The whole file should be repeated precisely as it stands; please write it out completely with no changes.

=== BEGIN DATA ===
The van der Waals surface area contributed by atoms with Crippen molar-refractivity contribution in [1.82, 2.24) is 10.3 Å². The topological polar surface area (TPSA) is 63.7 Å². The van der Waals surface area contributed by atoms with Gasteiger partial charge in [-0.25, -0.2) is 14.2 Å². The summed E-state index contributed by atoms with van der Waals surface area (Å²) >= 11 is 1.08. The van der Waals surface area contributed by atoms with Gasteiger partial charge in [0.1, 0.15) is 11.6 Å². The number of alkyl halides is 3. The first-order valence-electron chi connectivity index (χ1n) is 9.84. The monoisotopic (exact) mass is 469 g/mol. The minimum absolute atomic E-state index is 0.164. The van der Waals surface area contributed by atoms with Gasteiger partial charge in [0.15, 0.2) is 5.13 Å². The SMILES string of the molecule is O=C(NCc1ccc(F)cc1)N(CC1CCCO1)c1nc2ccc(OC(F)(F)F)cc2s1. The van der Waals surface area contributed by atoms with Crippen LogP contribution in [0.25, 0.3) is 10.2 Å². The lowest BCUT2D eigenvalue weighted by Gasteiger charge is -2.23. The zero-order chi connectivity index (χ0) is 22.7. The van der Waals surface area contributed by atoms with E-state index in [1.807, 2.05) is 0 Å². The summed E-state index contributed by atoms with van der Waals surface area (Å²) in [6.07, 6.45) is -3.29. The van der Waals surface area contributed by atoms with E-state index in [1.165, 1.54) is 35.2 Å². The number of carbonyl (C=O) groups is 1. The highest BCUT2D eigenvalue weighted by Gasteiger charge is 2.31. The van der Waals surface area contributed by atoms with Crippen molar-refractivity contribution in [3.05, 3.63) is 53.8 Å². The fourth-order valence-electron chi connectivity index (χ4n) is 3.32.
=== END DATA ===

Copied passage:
The van der Waals surface area contributed by atoms with Crippen molar-refractivity contribution in [1.82, 2.24) is 10.3 Å². The topological polar surface area (TPSA) is 63.7 Å². The van der Waals surface area contributed by atoms with Gasteiger partial charge in [-0.25, -0.2) is 14.2 Å². The summed E-state index contributed by atoms with van der Waals surface area (Å²) >= 11 is 1.08. The van der Waals surface area contributed by atoms with Gasteiger partial charge in [0.1, 0.15) is 11.6 Å². The number of alkyl halides is 3. The first-order valence-electron chi connectivity index (χ1n) is 9.84. The monoisotopic (exact) mass is 469 g/mol. The minimum absolute atomic E-state index is 0.164. The van der Waals surface area contributed by atoms with Gasteiger partial charge in [0.15, 0.2) is 5.13 Å². The SMILES string of the molecule is O=C(NCc1ccc(F)cc1)N(CC1CCCO1)c1nc2ccc(OC(F)(F)F)cc2s1. The van der Waals surface area contributed by atoms with Crippen LogP contribution in [0.25, 0.3) is 10.2 Å². The lowest BCUT2D eigenvalue weighted by Gasteiger charge is -2.23. The zero-order chi connectivity index (χ0) is 22.7. The van der Waals surface area contributed by atoms with E-state index in [1.807, 2.05) is 0 Å². The summed E-state index contributed by atoms with van der Waals surface area (Å²) in [6.07, 6.45) is -3.29. The van der Waals surface area contributed by atoms with E-state index in [1.165, 1.54) is 35.2 Å². The number of carbonyl (C=O) groups is 1. The highest BCUT2D eigenvalue weighted by Gasteiger charge is 2.31. The van der Waals surface area contributed by atoms with Crippen molar-refractivity contribution in [3.05, 3.63) is 53.8 Å². The fourth-order valence-electron chi connectivity index (χ4n) is 3.32.